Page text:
The cutest ever DIY guest post by my sister, Johanna Bless. Can’t wait to make a few of these myself as a centerpiece for our Thanksgiving table spread!
Pumpkin carving evokes child-like feelings and memories that may be too nostalgic to replace, but once you make one of these succulent-topped pumpkins, you may have a new favorite fall craft. Their whimsical sophistication takes pumpkin decorating to a whole new level. They’d make perfect centerpieces for Thanksgiving, or memorable hostess gifts throughout the fall season. All you need are pumpkins, succulents, garden clippers, a hot glue gun, and a little creativity!
Instead of just making one pumpkin with succulents from my garden, I decided to host a Moms’ Craft Night for friends. I have an active toddler, and am about to pop with baby #2, so why not just throw a little party into the mix of pregnant-house-project-nesting?
I’m incredibly grateful I did. It was exactly the cozy evening with sweet friends that I hoped for! (And a surprisingly relaxing hostess gig.) This classy harvest craft requires very little set-up or prep work. I actually got to do things that day like clean our house, bake a cranberry torte cake, and shower! Everyone asked for the cranberry torte cake recipe, so I’ve included it at the end of this post. It’s been my family’s go-to fall dessert since I was a kid because it’s basically a dump cake, but beautifully festive, and has a perfect balance of sweet and tart—winning in all departments.
With the number of friends coming, I needed more succulents than what our garden could supply, so I bought two variety packs at a hardware store and a couple of mamas brought more from their gardens. The only instructions I provided were a few pictures for reference, and everyone made the most beautiful creations without any tutorial. So don’t be intimidated!
The result on the white pumpkins were my favorite because they allow the red hues in the succulents to really pop, but the orange pumpkins are classics! The green hues of the succulents beautifully complimented blush-colored fairytale pumpkins that a couple mamas brought to decorate. I even feel like the monochromatic effect of succulents on those light blue-green cinderella pumpkins would be striking. Essentially, you just can’t go wrong arranging trendy botanical blooms atop autumn’s most darling squash.
One of the many great attributes of succulents: the leftovers won’t be wasted because they are the most forgiving transplants. Or, if you’re having way too much fun, you can keep going back to your porch for more pumpkins throughout your toddler’s epic nap the next day, and end up with a whole patch of succulent-frosted pumpkins on your table.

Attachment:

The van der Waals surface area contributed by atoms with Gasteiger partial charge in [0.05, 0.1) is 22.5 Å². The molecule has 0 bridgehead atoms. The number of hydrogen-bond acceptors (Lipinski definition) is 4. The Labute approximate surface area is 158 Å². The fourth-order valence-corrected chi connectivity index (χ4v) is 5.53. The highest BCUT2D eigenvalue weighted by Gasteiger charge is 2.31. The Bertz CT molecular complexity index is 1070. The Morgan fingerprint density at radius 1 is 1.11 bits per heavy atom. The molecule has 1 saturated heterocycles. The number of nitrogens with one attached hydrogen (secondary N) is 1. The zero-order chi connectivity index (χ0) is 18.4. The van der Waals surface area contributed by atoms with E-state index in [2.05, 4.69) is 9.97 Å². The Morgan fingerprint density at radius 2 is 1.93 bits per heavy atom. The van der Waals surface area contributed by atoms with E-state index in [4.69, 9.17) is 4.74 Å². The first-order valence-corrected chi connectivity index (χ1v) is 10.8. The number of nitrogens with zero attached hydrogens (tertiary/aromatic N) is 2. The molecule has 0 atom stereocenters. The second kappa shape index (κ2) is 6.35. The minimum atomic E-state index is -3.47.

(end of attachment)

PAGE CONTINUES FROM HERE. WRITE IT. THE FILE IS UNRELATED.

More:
I hope you find as much joy as I did in harvesting your creativity, and even more satisfaction in sharing your bounty with loved ones!
Pumpkin Succulent Decorating Tips:
- Use small succulents—like tiny. If you can, bring your pumpkin to the store with you for reference. Succulents that are too large won’t look proportionate. You may be surprised by how few succulents you actually need.
- Choose a variety of succulent types, colors, and values. Rosettes anchor the groupings and are the show-stoppers, but I like how the longer “fillers” provide a nice dimensional element.
- Stem or no stem? Try it both ways! Longer pumpkin stems add a fun element of drama, but are harder to come by and can be an element of focus you have to work around. No stem allows the succulents to have all the attention.
- Don’t pull strongly-rooted succulent rosettes from the soil, cut off the rosettes at the bottom of bloom. Many types of succulents can easily be snapped off their stems.
- Start by placing your largest rosettes on the pumpkin, and then fill in around and under them. Strategize/arrange a couple steps ahead before hot-gluing each one on as you go.
Fresh Cranberry Torte Cake Recipe:
2 C Fresh Cranberries*
½ C Sugar
½ C Walnuts or Pecans (chopped)
1 C Sugar
1 C Flour
1/2 C Butter (melted)
Preheat oven to 325. Grease a pie pan. Whisk the eggs and melted butter, stir in the flour and 1 cup of sugar. In a separate bowl, mix the ½ cup of sugar, cranberries* and nuts. Toss. (I gently mix them in the bottom of the pie pan—fewer dishes!) Put the cranberry mixture into the bottom of a greased pie pan and pour the batter on top. Bake for 60 minutes. Best served warm (with vanilla ice cream), but also so good for breakfast the next morning!
*You can buy cranberries fresh, seasonally, and throw the whole bag in the freezer for a later date. Rinse cranberries in a strainer, and pick out the ones that are obviously rotten with large dents and black spots. You can use them frozen, but they may float to the top during the baking process, making it harder to determine when the cake is done and changing the way the layers settle. This happened to me the evening of the party and it was still delicious, just a slightly different textural result.